Paco Vallejo Wins Bizarre Battle With Spanish Tax Authority
Paco Vallejo. Photo: Maria Emelianova/Chess.com.

Paco Vallejo Wins Bizarre Battle With Spanish Tax Authority

PeterDoggers
PeterDoggers
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59 | Chess Event Coverage

A bureaucratic battle that lasted five years finally came to an end for GM Francisco Vallejo Pons. The Spanish grandmaster emerged as the winner in a bizarre game with the Spanish tax authority, who sent him a notice last week that they no longer hold a fiscal claim over his poker earnings.

The story was first covered here on Chess.com almost two years ago when Vallejo left the European Individual Championship after five rounds and was forced to go public with the situation. In reality, this battle had been going on for years.

Now 37 years old, the grandmaster from Menorca (one of the Balearic islands) was approached by the Spanish tax authority in early 2016. They tried to seize an amount of over half a million euros for unpaid taxes over his poker earnings in 2011.

The fiscal claim was based on an old Spanish law that ceased to exist in 2012—a year after Vallejo stopped playing poker online—under which any online "gambling" earnings are subject to 47 percent taxes, while any losses couldn't be deducted. In the new law, they can.

The tax authority started to investigate Vallejo in 2016 and looked back at a period of five years, just enough to decide that his earnings still fell under the old law. In Vallejo's case, he had actually lost more than he had earned; his net loss was about 5,000 euros in 2011 when he quit playing.

Paco Vallejo
Paco Vallejo. Photo: Maria Emelianova/Chess.com.

Vallejo says he is one of several hundreds of unlucky Spaniards who got involved with the tax authority even though the new law had already come into effect. "And I suspect there are more. Many people hide the fact that they play poker, or gamble, online. It can be unpleasant to go public with this."

He explained that if he had been summoned to pay a smaller amount, he might have actually paid.

"They claimed such a crazy amount that I had to fight. If they had claimed 10,000 euros, probably I would have paid. It's probably smart, although unfair," Vallejo says. "So you see, all this leads to stupid scenarios. You're sure they're doing something totally incorrect but still people pay."

All this leads to stupid scenarios. You're sure they're doing something totally incorrect but still, people pay.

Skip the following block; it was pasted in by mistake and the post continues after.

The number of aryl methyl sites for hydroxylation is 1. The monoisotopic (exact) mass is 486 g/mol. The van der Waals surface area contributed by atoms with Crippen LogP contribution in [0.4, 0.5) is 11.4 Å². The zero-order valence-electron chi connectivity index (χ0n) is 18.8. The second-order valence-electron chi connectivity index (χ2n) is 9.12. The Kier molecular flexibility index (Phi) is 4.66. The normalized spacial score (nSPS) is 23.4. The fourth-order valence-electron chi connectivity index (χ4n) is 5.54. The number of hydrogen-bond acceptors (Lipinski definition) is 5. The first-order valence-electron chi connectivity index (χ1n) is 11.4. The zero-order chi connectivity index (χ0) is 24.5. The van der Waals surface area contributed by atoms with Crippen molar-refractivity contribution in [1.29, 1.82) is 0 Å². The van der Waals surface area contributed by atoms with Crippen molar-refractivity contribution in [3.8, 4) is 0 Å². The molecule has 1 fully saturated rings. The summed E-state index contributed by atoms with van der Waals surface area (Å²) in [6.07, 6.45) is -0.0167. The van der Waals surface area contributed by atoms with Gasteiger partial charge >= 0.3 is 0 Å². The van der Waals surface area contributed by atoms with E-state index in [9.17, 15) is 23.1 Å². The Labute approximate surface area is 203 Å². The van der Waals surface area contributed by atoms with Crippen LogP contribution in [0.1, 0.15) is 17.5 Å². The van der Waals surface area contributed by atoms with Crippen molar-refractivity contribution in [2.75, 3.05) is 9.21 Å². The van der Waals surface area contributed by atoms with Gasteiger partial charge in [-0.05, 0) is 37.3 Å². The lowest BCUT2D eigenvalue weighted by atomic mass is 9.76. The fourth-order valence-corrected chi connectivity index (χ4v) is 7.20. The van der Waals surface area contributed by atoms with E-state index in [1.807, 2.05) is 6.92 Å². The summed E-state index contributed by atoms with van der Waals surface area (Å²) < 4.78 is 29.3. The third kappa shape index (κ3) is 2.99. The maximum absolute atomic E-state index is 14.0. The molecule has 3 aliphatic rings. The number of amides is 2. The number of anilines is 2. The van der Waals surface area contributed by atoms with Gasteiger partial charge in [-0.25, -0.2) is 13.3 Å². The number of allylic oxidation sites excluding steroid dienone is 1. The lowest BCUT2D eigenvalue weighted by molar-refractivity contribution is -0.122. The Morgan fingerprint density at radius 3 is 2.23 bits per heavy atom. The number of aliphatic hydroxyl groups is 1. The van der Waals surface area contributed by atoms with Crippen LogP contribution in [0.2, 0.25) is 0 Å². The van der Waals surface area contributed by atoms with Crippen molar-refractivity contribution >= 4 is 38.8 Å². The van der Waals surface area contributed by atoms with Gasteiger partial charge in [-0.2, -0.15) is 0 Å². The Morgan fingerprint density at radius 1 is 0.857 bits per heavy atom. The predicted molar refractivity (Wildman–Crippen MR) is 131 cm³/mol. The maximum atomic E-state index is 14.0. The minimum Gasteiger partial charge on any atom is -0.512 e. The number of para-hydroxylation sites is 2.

—Francisco Vallejo

A few similar cases recently ended in favor of online gamblers which made Vallejo believe that he was going to win his case as well. "Especially because mine was super clear. I hadn't taken a single penny from my online account, so it was very easy to see that I made no profit, but a loss instead."

Francisco Vallejo Pons
Paco Vallejo. | Photo: Peter Doggers/Chess.com.

He called his treatment by the authorities "disgusting" as the administrators were aware that he actually made a loss, but nonetheless they claimed almost all of his savings. "Nobody is responsible for such craziness."

Speaking to Chess.com, Vallejo says that the whole situation had a big effect on both his professional and private life. "I was so sad, so sensitive. It was very difficult to play chess. It damaged my game for sure, for some time."

Having to leave the European Championship in 2018 was a low point also because his mother was in a coma for about a month during that period. She has almost fully recovered.

Vallejo even stopped playing for the national team at some point, because he was so angry with his country and didn't feel he should represent it any longer. "I couldn't stand the pressure; in more than one game, I almost had tears in my eyes," he wrote on Facebook two years ago.

"In more than one game I almost had tears in my eyes."
—Francisco Vallejo

However, since he went public it's going better, he says. "After that, it was much easier to handle, somehow." Last year he returned to play for the Spanish team at the European Team Championship in Batumi. He plans to return to the Olympic team as well this year.

Although the claim for half a million was dropped, the tax authority did take almost a hundred thousand euros from Vallejo. Now that the claim is released, this money should return to the chess player's account.

Vallejo says he will now have to fight for this as well and plans to consult his lawyer on other actions, such as trying to earn back his legal costs or claim compensation for reputational or emotional damage.

On social media, he wrote: "This is not the end of the game, but it's a big step."


Editor's note: the article has been corrected, now saying that Vallejo is from Menorca, not Mallorca.


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